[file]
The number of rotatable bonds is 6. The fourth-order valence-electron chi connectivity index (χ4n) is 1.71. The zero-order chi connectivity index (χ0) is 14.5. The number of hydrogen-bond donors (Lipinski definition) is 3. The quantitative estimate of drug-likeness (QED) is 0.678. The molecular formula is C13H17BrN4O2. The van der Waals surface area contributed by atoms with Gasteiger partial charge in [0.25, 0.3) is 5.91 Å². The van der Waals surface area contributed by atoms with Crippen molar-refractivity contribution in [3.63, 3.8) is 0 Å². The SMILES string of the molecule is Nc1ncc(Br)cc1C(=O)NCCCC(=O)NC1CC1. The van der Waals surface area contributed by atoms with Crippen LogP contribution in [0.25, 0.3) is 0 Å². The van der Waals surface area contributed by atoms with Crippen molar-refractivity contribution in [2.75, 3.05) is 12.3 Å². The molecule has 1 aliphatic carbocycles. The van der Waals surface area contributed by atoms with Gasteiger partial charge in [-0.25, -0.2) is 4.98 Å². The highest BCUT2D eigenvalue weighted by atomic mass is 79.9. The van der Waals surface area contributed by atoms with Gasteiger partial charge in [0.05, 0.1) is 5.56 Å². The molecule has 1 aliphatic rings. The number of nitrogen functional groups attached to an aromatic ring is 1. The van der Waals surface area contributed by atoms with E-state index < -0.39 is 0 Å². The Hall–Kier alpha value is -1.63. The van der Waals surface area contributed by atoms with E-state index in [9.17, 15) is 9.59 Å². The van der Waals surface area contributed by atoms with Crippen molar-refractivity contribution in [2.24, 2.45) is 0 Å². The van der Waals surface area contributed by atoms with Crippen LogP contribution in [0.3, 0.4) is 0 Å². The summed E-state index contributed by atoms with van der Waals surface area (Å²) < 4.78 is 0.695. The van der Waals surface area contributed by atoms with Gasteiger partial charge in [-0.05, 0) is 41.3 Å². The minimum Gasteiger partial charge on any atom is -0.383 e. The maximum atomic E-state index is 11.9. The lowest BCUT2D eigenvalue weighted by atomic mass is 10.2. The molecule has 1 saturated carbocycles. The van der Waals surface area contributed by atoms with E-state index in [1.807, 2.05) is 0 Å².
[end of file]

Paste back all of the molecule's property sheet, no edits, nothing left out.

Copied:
The number of rotatable bonds is 6. The fourth-order valence-electron chi connectivity index (χ4n) is 1.71. The zero-order chi connectivity index (χ0) is 14.5. The number of hydrogen-bond donors (Lipinski definition) is 3. The quantitative estimate of drug-likeness (QED) is 0.678. The molecular formula is C13H17BrN4O2. The van der Waals surface area contributed by atoms with Gasteiger partial charge in [0.25, 0.3) is 5.91 Å². The van der Waals surface area contributed by atoms with Crippen molar-refractivity contribution in [3.63, 3.8) is 0 Å². The SMILES string of the molecule is Nc1ncc(Br)cc1C(=O)NCCCC(=O)NC1CC1. The van der Waals surface area contributed by atoms with Crippen LogP contribution in [0.25, 0.3) is 0 Å². The van der Waals surface area contributed by atoms with Crippen molar-refractivity contribution in [2.75, 3.05) is 12.3 Å². The molecule has 1 aliphatic carbocycles. The van der Waals surface area contributed by atoms with Gasteiger partial charge in [-0.25, -0.2) is 4.98 Å². The highest BCUT2D eigenvalue weighted by atomic mass is 79.9. The van der Waals surface area contributed by atoms with Gasteiger partial charge in [0.05, 0.1) is 5.56 Å². The molecule has 1 aliphatic rings. The number of nitrogen functional groups attached to an aromatic ring is 1. The van der Waals surface area contributed by atoms with E-state index < -0.39 is 0 Å². The Hall–Kier alpha value is -1.63. The van der Waals surface area contributed by atoms with E-state index in [9.17, 15) is 9.59 Å². The van der Waals surface area contributed by atoms with Crippen molar-refractivity contribution in [2.24, 2.45) is 0 Å². The van der Waals surface area contributed by atoms with Crippen LogP contribution in [0.3, 0.4) is 0 Å². The summed E-state index contributed by atoms with van der Waals surface area (Å²) < 4.78 is 0.695. The van der Waals surface area contributed by atoms with Gasteiger partial charge in [-0.05, 0) is 41.3 Å². The minimum Gasteiger partial charge on any atom is -0.383 e. The maximum atomic E-state index is 11.9. The lowest BCUT2D eigenvalue weighted by atomic mass is 10.2. The molecule has 1 saturated carbocycles. The van der Waals surface area contributed by atoms with E-state index in [1.807, 2.05) is 0 Å².